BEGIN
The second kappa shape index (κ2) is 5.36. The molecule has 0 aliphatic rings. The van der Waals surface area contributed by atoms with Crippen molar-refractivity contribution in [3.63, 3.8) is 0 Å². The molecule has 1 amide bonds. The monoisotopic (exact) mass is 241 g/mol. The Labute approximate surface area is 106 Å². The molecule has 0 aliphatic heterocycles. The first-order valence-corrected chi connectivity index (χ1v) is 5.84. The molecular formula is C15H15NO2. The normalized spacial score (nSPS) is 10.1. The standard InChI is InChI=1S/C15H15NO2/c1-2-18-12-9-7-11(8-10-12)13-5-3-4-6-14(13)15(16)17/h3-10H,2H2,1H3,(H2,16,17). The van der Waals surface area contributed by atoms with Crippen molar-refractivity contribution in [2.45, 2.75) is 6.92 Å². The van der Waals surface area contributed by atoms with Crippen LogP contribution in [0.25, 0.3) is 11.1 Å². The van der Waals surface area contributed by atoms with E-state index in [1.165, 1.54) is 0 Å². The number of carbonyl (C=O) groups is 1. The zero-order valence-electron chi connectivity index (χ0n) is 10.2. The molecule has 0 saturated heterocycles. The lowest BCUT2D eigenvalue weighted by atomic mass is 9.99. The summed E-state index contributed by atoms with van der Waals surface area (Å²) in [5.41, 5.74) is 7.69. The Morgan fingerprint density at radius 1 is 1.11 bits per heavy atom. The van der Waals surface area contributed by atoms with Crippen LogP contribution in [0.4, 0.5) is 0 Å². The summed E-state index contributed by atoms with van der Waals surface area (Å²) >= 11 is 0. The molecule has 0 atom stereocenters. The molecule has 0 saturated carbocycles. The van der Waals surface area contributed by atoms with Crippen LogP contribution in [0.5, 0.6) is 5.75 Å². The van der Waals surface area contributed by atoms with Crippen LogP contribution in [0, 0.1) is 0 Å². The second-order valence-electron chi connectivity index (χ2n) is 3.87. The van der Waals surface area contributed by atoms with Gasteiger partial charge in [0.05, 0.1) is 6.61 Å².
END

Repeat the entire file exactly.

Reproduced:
The second kappa shape index (κ2) is 5.36. The molecule has 0 aliphatic rings. The van der Waals surface area contributed by atoms with Crippen molar-refractivity contribution in [3.63, 3.8) is 0 Å². The molecule has 1 amide bonds. The monoisotopic (exact) mass is 241 g/mol. The Labute approximate surface area is 106 Å². The molecule has 0 aliphatic heterocycles. The first-order valence-corrected chi connectivity index (χ1v) is 5.84. The molecular formula is C15H15NO2. The normalized spacial score (nSPS) is 10.1. The standard InChI is InChI=1S/C15H15NO2/c1-2-18-12-9-7-11(8-10-12)13-5-3-4-6-14(13)15(16)17/h3-10H,2H2,1H3,(H2,16,17). The van der Waals surface area contributed by atoms with Crippen molar-refractivity contribution in [2.45, 2.75) is 6.92 Å². The van der Waals surface area contributed by atoms with Crippen LogP contribution in [0.25, 0.3) is 11.1 Å². The van der Waals surface area contributed by atoms with E-state index in [1.165, 1.54) is 0 Å². The number of carbonyl (C=O) groups is 1. The zero-order valence-electron chi connectivity index (χ0n) is 10.2. The molecule has 0 saturated heterocycles. The lowest BCUT2D eigenvalue weighted by atomic mass is 9.99. The summed E-state index contributed by atoms with van der Waals surface area (Å²) in [5.41, 5.74) is 7.69. The Morgan fingerprint density at radius 1 is 1.11 bits per heavy atom. The van der Waals surface area contributed by atoms with Crippen LogP contribution in [0.4, 0.5) is 0 Å². The summed E-state index contributed by atoms with van der Waals surface area (Å²) >= 11 is 0. The molecule has 0 atom stereocenters. The molecule has 0 saturated carbocycles. The van der Waals surface area contributed by atoms with Crippen LogP contribution in [0.5, 0.6) is 5.75 Å². The van der Waals surface area contributed by atoms with Crippen LogP contribution in [0, 0.1) is 0 Å². The second-order valence-electron chi connectivity index (χ2n) is 3.87. The van der Waals surface area contributed by atoms with Gasteiger partial charge in [0.05, 0.1) is 6.61 Å².